A Flight with the moon on their wings
– Rob Reilly
Bird Migration is the regular seasonal journey undertaken by many species of birds. At a particular season thousands of birds travel from one place to another. One of the greatest mysteries of bird life is migration or travelling. Every year, during autumn and early winter, birds travel from their breeding haunts in the northern regions of Asia, Europe and America to the southern, warmer lands. They make the return journey again during spring and early summer. They are very punctual too, unless they are delayed by the weather. We may calculate almost to a day when we may expect our bird friends to return, carrying winter on their backs.
Some species also move out of one area into another, not very far away. All birds have a certain amount of local movements, caused by the stresses of living and the variations in food supply. This kind of movement is particularly noticeable in North India where the seasons are well defined. Birds which spend the summer in the higher reaches of mountains come down during the winter to the lower foothills or even the plains. This type is very common within India where the mighty Himalayas lie close to the Indo-Gangetic plain.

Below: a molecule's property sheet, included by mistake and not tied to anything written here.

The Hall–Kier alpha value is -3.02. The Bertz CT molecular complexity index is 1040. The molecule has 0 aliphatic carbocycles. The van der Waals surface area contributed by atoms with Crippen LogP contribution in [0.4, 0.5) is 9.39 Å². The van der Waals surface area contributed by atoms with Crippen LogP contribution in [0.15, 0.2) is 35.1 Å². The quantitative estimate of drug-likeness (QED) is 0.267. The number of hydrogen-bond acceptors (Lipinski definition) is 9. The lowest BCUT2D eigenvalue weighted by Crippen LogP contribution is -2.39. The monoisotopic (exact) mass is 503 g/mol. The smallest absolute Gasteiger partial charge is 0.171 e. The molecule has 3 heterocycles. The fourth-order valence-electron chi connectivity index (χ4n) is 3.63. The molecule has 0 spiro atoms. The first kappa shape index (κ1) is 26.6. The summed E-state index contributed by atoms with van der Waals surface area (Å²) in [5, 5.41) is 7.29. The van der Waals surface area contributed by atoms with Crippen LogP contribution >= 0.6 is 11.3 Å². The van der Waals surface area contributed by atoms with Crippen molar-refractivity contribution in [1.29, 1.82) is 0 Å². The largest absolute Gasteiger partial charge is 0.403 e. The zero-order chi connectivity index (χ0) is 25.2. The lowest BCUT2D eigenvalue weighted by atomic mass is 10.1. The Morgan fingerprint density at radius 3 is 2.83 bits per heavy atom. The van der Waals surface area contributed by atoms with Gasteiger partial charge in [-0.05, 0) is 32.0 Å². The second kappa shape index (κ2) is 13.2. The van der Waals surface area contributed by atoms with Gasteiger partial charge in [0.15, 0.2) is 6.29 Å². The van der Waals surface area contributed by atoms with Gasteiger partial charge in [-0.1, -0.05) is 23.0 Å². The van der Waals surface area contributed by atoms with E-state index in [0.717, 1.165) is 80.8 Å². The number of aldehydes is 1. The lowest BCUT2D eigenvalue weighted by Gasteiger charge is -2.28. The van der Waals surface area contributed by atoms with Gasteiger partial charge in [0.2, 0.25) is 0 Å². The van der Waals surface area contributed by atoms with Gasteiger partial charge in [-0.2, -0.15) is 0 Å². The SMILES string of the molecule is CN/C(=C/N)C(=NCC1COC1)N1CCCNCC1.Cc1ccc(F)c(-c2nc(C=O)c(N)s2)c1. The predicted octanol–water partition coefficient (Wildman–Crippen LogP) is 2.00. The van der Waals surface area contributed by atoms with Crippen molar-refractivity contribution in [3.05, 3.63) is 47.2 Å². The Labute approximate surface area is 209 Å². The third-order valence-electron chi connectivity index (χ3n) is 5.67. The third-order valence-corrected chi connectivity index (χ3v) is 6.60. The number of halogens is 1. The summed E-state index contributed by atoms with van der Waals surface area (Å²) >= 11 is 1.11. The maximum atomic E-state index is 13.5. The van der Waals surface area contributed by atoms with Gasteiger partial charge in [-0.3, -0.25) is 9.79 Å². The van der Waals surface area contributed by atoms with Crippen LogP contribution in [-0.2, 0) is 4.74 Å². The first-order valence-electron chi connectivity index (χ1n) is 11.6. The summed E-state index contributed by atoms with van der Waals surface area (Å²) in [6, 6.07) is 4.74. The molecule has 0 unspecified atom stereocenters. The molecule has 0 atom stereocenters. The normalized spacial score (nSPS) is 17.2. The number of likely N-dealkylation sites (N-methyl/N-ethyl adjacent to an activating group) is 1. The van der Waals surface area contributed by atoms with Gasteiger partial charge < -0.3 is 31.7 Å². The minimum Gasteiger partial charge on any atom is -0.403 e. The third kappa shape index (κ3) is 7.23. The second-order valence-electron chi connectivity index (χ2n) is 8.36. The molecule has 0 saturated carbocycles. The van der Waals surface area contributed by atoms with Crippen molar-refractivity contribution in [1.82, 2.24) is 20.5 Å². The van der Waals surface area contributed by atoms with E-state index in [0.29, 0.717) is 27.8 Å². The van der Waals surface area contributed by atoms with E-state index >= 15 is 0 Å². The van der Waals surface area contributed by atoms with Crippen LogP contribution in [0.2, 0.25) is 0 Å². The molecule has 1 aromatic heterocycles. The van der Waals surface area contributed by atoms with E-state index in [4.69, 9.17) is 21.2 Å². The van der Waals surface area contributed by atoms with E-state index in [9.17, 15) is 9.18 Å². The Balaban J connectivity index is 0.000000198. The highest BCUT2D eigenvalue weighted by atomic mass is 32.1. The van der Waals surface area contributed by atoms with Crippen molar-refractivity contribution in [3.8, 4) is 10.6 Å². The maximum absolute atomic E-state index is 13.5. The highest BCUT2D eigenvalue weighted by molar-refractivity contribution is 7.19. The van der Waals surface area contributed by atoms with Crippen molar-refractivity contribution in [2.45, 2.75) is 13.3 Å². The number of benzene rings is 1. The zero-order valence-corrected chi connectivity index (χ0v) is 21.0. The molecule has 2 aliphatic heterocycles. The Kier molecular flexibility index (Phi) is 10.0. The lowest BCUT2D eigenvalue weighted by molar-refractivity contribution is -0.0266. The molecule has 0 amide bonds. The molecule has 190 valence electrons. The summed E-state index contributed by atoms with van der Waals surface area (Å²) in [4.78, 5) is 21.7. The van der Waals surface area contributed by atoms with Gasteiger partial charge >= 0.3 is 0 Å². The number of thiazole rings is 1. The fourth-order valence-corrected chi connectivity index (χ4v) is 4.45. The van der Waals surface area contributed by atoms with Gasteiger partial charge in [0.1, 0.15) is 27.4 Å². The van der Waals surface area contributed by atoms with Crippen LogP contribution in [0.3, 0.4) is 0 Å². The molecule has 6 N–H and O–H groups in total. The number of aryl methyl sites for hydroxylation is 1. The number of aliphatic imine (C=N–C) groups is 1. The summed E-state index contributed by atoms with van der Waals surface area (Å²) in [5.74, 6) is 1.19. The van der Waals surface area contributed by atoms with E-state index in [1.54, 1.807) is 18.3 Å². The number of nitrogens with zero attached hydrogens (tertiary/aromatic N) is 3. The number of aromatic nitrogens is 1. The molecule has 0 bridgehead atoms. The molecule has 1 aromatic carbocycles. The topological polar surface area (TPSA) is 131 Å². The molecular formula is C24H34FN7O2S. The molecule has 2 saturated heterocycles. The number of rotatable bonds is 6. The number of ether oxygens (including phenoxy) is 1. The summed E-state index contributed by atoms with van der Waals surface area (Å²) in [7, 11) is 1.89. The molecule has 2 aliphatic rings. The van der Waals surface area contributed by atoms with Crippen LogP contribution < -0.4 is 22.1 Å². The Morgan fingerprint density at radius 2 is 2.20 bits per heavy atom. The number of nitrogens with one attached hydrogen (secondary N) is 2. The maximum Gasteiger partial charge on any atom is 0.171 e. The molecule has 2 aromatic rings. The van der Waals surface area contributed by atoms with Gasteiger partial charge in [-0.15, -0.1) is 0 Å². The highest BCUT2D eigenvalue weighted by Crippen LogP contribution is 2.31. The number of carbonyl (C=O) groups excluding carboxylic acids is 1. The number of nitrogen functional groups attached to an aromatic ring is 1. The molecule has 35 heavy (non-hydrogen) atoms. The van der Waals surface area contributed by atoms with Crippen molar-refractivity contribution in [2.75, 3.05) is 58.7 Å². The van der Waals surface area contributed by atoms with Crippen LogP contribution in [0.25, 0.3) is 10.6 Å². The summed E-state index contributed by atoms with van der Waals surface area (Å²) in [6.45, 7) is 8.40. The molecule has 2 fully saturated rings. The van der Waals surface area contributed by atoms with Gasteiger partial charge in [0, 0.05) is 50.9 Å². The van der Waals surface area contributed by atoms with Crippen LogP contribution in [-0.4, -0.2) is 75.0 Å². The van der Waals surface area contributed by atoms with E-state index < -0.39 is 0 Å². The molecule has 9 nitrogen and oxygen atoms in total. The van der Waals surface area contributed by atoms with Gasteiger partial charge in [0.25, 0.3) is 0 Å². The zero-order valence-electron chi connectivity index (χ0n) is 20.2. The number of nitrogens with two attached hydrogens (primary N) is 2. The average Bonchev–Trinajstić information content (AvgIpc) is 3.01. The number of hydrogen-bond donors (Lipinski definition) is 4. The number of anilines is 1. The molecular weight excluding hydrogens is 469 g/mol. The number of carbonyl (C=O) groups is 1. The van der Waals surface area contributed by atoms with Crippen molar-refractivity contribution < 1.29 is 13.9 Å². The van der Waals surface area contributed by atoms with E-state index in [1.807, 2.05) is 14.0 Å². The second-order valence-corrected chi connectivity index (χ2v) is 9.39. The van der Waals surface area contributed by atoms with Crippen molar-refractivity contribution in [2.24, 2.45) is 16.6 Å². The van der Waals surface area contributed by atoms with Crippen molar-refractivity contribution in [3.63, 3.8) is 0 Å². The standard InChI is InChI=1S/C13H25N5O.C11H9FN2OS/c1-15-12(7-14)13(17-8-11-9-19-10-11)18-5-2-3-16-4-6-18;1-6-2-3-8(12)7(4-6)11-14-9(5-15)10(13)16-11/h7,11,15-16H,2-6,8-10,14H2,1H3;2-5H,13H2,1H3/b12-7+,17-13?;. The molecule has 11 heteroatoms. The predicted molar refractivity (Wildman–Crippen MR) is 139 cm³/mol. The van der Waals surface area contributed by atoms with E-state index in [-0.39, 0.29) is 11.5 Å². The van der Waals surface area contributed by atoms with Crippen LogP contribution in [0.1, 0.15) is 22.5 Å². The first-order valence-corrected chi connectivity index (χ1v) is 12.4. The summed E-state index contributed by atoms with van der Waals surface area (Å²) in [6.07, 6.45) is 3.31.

The brave little voyagers face many dangers and hardships, while travelling long, long distances through the air over hill, forest and plain and over large stretches of water. Sometimes sudden storms arise and drive them far out of their course. Often they are blown right out to sea and they drown in the wild waves. Sometimes at night bright lights attract and confuse the birds.
Migrating birds do not fly at their fastest. The migration speed is usually from 48 to 64 km an hour and rarely exceeds 80 km per hour. Small birds seldom exceed 48 km per hour, most shore birds fly between 64 and 80 km per hour, while many ducks travel at 80 to 96 km per hour. Migrants generally fly at a distance under 900 meters, but some travellers have been found sometimes at greater heights.